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“Bite-Size Bits of Local, National, and Global History”
“Bite-Size Bits of Local, National, and Global History”
Red Wing in Goodhue County, Minnesota — The American Midwest (Upper Plains)
 

The G.A. Carlson Lime Kiln

 
 
The G.A. Carlson Lime Kiln Marker image. Click for full size.
By K. Linzmeier, July 24, 2009
1. The G.A. Carlson Lime Kiln Marker
Inscription. The G.A. Carlson Lime Kiln, built in 1882 on the northeast end of Barn Bluff (Mt. LaGrange), is typical of approximately thirty such kilns in use in the Red Wing area during the period from 1870 to 1908. Gustavus Adolphus Carlson at one time operated 12 lime kilns in Red Wing.

Limestone taken from the many quarries in and around Red Wing provided a significant source of building materials for the city and surrounding areas as far as St. Paul and Minneapolis. Quarry products included cut stone for buildings, basements, walls, bridges and bridge abutments, rough stone for rip-raps; and lime.

The kiln was used for the transformation of Barn Bluff's raw limestone into commercial lime, quick lime or unslaked lime for use in mortar and plaster. Wood was used to fire the kiln. The lime burning process started with the raw material, a calcite limestone (calcium carbonate) which was placed in the kiln to be "burnt" or roasted at a temperature of 2,000 degrees Fahrenheit for several hours. The carbon dioxide was driven off in the burning process, leaving lime (calcium oxide). One ton or 2,000 pounds of limestone made 1,000 pounds of quicklime.

The Carlson Kiln on Barn Bluff often employed crews of 40 - 60 men in its limestone operation for quarrying, stone-cutting, loading and unloading the kiln, and shipping. The
The G.A. Carlson Lime Kiln Marker image. Click for full size.
By K. Linzmeier, July 24, 2009
2. The G.A. Carlson Lime Kiln Marker
Chicago, Milwaukee and St. Paul Railroad had a spur track or siding in front of the kiln, and lime was loaded onto the rail cars by wheelbarrow.

Working in a limestone quarry was difficult and dangerous. Sledge hammers, chisels, pry bars and muscle were used in the early days, but the introduction of dynamite changed that. The use of explosives sped the removal of limestone from the bluff and also caused concern among residents who grew annoyed by the noise, vibrations and falling rock. It was reported that some of the larger explosions could be felt as far away as Ellsworth, Wisconsin, approximately 12 miles to the north.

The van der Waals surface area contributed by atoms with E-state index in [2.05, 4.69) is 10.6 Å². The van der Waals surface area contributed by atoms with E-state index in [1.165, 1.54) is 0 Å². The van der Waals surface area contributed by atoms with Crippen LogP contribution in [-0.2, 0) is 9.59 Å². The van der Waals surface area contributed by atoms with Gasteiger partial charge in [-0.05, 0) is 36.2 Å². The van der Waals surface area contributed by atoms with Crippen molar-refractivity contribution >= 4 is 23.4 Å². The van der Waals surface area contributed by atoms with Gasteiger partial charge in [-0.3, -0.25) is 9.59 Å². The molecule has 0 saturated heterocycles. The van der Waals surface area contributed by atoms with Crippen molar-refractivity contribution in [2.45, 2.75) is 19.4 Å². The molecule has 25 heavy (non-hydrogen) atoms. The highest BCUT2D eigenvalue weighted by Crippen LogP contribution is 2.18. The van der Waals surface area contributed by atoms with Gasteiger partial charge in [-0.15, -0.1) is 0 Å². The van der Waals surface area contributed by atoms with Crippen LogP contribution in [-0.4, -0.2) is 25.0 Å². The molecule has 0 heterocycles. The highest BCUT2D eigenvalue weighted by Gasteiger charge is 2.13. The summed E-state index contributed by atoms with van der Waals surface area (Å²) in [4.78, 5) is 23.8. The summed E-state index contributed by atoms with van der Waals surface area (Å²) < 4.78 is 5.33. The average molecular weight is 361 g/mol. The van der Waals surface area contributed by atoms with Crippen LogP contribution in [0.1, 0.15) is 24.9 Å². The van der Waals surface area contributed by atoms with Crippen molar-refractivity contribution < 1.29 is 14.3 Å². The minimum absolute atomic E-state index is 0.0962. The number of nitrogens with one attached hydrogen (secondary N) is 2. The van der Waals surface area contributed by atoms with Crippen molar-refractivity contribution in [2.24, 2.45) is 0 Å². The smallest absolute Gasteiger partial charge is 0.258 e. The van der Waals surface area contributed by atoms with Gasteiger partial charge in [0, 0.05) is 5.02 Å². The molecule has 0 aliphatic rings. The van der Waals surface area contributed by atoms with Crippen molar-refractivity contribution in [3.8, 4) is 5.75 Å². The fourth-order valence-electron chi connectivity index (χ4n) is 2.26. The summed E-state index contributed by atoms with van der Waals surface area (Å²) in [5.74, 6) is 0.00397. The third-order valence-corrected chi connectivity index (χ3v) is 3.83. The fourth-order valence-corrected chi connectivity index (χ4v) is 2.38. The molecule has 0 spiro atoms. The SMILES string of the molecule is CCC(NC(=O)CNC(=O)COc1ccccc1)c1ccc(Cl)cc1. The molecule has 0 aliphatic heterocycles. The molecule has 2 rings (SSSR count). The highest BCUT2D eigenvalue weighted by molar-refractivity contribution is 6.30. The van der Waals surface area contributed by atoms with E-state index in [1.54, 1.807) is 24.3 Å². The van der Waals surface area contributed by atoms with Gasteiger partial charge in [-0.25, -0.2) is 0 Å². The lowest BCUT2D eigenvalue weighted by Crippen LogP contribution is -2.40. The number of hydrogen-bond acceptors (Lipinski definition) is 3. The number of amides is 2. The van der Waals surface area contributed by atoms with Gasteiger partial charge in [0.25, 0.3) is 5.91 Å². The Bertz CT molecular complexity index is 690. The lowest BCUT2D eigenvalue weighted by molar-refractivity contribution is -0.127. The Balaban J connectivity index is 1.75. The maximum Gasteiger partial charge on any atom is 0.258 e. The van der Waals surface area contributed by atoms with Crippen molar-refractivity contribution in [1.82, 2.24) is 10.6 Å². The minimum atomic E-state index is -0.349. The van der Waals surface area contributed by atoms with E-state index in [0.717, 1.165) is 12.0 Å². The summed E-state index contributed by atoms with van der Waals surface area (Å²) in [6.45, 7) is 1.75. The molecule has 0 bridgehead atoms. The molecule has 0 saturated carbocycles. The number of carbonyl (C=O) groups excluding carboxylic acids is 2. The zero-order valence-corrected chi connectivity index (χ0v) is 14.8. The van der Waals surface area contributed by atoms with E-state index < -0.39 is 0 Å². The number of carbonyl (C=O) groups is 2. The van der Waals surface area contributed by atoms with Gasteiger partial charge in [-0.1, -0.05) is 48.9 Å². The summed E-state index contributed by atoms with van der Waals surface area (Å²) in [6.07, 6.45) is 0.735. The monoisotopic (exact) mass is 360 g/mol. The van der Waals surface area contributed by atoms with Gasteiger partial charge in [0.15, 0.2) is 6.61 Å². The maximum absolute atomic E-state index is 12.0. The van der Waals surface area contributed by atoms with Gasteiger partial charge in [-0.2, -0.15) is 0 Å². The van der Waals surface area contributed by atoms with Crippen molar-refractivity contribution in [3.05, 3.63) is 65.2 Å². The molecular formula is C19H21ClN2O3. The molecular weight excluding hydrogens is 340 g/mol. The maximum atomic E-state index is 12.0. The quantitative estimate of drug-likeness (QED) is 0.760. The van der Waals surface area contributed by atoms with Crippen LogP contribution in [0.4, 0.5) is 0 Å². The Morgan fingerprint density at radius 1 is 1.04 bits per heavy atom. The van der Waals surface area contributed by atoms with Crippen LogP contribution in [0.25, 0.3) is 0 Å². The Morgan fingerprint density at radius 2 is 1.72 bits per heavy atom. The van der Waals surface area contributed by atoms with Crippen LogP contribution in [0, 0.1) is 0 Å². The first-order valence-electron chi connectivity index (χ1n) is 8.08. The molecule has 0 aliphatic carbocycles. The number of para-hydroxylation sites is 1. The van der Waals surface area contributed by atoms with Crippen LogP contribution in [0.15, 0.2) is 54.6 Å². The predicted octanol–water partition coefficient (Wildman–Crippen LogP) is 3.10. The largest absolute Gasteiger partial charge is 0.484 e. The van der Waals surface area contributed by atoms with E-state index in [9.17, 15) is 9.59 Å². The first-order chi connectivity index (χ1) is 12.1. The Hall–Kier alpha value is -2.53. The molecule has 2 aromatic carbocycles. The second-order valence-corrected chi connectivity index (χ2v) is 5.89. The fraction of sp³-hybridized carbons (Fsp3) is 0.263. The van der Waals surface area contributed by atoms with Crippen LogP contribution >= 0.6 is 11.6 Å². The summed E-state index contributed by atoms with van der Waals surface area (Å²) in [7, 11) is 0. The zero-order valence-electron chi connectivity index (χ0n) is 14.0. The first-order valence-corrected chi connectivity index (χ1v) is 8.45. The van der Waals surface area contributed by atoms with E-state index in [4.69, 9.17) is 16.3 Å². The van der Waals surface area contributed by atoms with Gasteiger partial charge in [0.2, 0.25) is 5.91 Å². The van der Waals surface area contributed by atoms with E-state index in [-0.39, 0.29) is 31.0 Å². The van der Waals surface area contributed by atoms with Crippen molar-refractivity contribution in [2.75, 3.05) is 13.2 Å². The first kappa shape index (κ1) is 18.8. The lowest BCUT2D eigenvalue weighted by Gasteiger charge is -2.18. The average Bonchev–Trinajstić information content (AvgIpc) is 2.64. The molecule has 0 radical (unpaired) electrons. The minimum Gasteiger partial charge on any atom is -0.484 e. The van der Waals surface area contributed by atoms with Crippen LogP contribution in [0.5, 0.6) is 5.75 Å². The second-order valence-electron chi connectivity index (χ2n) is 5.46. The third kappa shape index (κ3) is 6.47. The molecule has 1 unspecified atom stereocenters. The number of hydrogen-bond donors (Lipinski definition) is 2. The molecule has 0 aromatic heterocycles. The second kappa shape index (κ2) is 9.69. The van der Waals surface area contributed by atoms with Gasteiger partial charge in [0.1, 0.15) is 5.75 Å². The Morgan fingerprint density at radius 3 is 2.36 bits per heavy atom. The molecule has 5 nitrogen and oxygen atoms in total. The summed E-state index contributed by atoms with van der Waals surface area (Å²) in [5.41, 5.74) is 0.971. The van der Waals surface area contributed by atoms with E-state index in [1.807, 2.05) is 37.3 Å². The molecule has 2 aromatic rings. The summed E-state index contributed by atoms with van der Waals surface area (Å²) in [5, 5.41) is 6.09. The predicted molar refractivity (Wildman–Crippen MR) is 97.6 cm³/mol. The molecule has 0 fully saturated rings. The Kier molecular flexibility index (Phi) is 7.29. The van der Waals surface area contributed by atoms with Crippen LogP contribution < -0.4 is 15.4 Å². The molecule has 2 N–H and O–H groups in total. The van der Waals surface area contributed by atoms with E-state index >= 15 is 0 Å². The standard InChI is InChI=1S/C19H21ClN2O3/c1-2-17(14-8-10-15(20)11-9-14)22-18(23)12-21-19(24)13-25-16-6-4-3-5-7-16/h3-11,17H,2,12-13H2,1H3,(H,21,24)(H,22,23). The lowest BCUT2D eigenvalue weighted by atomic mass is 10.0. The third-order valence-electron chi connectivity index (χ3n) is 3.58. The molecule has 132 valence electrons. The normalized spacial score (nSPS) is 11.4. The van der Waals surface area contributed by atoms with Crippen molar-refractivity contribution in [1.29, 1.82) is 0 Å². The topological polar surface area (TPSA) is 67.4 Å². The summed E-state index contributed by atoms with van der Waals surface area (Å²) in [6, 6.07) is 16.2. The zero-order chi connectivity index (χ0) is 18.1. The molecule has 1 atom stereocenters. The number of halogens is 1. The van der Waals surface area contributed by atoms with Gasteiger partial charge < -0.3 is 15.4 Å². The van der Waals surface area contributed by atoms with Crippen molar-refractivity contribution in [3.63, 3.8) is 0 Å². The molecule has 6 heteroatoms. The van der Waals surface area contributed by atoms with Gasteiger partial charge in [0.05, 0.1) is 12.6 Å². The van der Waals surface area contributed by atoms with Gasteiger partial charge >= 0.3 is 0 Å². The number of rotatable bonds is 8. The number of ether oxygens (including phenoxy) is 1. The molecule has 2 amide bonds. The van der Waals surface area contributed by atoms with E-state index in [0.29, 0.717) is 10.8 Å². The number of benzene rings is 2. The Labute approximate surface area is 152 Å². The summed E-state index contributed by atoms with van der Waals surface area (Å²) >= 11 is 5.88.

After close to forty years of quarrying, local citizens protested the resultant defacing of Barn Bluff, and coupled with the weakening of the lime industry, they succeeded in stopping all stone quarrying on Barn Bluff in 1908. In 1910, Barn Bluff was donated to the city of Red Wing to be used as a public park.

The G.A. Carlson Lime Kiln was placed on the National Register of Historic Places on September 27, 1976.
 
Location. 44° 34.097′ N, 92° 31.119′ W. Marker is in Red Wing, Minnesota, in Goodhue County. Marker is on East 5th Street 0.7 miles east of Bluff Street, on the left when traveling east. Touch for map. Marker is in this post office area: Red Wing MN 55066, United States of America.
 
Other nearby markers.
The G.A. Carlson Lime Kiln Marker image. Click for full size.
By K. Linzmeier, July 24, 2009
3. The G.A. Carlson Lime Kiln Marker
At least 8 other markers are within walking distance of this marker. Barn Bluff (within shouting distance of this marker); Kiwanis Stairway (about 300 feet away, measured in a direct line); Mt. La Grange – Barn Bluff (about 300 feet away); Remember the Maine (approx. 0.3 miles away); Geology of Minnesota (approx. half a mile away); William Colvill (approx. 0.7 miles away); National Newspaper Association (approx. 0.9 miles away); T.B. Sheldon Memorial Auditorium (approx. 0.9 miles away). Touch for a list and map of all markers in Red Wing.
 
Regarding The G.A. Carlson Lime Kiln. The Carlson's Lime Kiln is listed on the National Register of Historic Places, Structure #76001053.
 
Also see . . .  Minnesota Reflections. Photo of the G. A. Carlson Lime Kiln. (Submitted on January 15, 2011.) 
 
Categories. Industry & Commerce
 
The G.A. Carlson Lime Kiln Marker image. Click for full size.
By K. Linzmeier, July 24, 2009
4. The G.A. Carlson Lime Kiln Marker
The lime kiln is beyond these structures at the back of the bluff.
The G.A. Carlson Lime Kiln image. Click for full size.
By K. Linzmeier, July 22, 2011
5. The G.A. Carlson Lime Kiln
The G.A. Carlson Lime Kiln image. Click for full size.
By K. Linzmeier, July 22, 2011
6. The G.A. Carlson Lime Kiln
Datestone image. Click for full size.
By K. Linzmeier, July 22, 2011
7. Datestone
G.A. Carlson 1882
 
 
Credits. This page was last revised on June 16, 2016. This page originally submitted on January 15, 2011, by Keith L of Wisconsin Rapids, Wisconsin. This page has been viewed 1,330 times since then and 80 times this year. Photos:   1, 2, 3, 4. submitted on January 15, 2011, by Keith L of Wisconsin Rapids, Wisconsin.   5, 6, 7. submitted on July 29, 2011, by Keith L of Wisconsin Rapids, Wisconsin.
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